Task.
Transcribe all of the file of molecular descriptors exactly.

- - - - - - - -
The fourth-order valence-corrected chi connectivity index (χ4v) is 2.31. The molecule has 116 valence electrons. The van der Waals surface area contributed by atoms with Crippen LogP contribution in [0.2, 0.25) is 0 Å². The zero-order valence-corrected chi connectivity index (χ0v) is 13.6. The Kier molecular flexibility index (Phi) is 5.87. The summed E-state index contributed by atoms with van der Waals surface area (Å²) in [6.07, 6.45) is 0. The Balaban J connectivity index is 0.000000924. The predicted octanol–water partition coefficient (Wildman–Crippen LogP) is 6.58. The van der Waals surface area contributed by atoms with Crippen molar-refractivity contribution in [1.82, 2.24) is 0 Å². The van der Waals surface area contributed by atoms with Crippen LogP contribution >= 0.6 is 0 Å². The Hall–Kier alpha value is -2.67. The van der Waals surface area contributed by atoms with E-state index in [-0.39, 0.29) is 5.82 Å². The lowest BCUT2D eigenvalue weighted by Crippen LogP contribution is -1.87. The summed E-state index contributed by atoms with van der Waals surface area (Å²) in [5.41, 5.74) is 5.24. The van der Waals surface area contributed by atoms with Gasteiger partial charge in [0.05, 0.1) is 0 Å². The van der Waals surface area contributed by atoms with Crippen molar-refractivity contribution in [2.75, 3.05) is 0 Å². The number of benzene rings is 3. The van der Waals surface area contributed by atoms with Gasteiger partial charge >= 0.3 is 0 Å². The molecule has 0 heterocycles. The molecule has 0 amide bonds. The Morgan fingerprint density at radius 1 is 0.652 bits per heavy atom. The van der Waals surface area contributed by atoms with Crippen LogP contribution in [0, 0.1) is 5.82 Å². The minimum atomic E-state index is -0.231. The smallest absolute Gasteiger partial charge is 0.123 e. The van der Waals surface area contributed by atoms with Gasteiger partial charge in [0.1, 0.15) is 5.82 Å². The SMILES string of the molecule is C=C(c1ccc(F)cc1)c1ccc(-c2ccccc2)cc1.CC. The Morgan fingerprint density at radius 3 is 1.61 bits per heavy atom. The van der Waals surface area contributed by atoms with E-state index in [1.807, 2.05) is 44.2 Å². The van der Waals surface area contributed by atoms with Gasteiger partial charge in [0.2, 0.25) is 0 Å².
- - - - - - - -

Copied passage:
The fourth-order valence-corrected chi connectivity index (χ4v) is 2.31. The molecule has 116 valence electrons. The van der Waals surface area contributed by atoms with Crippen LogP contribution in [0.2, 0.25) is 0 Å². The zero-order valence-corrected chi connectivity index (χ0v) is 13.6. The Kier molecular flexibility index (Phi) is 5.87. The summed E-state index contributed by atoms with van der Waals surface area (Å²) in [6.07, 6.45) is 0. The Balaban J connectivity index is 0.000000924. The predicted octanol–water partition coefficient (Wildman–Crippen LogP) is 6.58. The van der Waals surface area contributed by atoms with Crippen molar-refractivity contribution in [1.82, 2.24) is 0 Å². The van der Waals surface area contributed by atoms with Crippen LogP contribution >= 0.6 is 0 Å². The Hall–Kier alpha value is -2.67. The van der Waals surface area contributed by atoms with E-state index in [-0.39, 0.29) is 5.82 Å². The lowest BCUT2D eigenvalue weighted by Crippen LogP contribution is -1.87. The summed E-state index contributed by atoms with van der Waals surface area (Å²) in [5.41, 5.74) is 5.24. The van der Waals surface area contributed by atoms with Gasteiger partial charge in [0.05, 0.1) is 0 Å². The van der Waals surface area contributed by atoms with Crippen molar-refractivity contribution in [2.75, 3.05) is 0 Å². The number of benzene rings is 3. The van der Waals surface area contributed by atoms with Gasteiger partial charge >= 0.3 is 0 Å². The molecule has 0 heterocycles. The molecule has 0 amide bonds. The Morgan fingerprint density at radius 1 is 0.652 bits per heavy atom. The van der Waals surface area contributed by atoms with Crippen LogP contribution in [0, 0.1) is 5.82 Å². The minimum atomic E-state index is -0.231. The smallest absolute Gasteiger partial charge is 0.123 e. The van der Waals surface area contributed by atoms with Gasteiger partial charge in [0.1, 0.15) is 5.82 Å². The SMILES string of the molecule is C=C(c1ccc(F)cc1)c1ccc(-c2ccccc2)cc1.CC. The Morgan fingerprint density at radius 3 is 1.61 bits per heavy atom. The van der Waals surface area contributed by atoms with E-state index in [1.807, 2.05) is 44.2 Å². The van der Waals surface area contributed by atoms with Gasteiger partial charge in [0.2, 0.25) is 0 Å².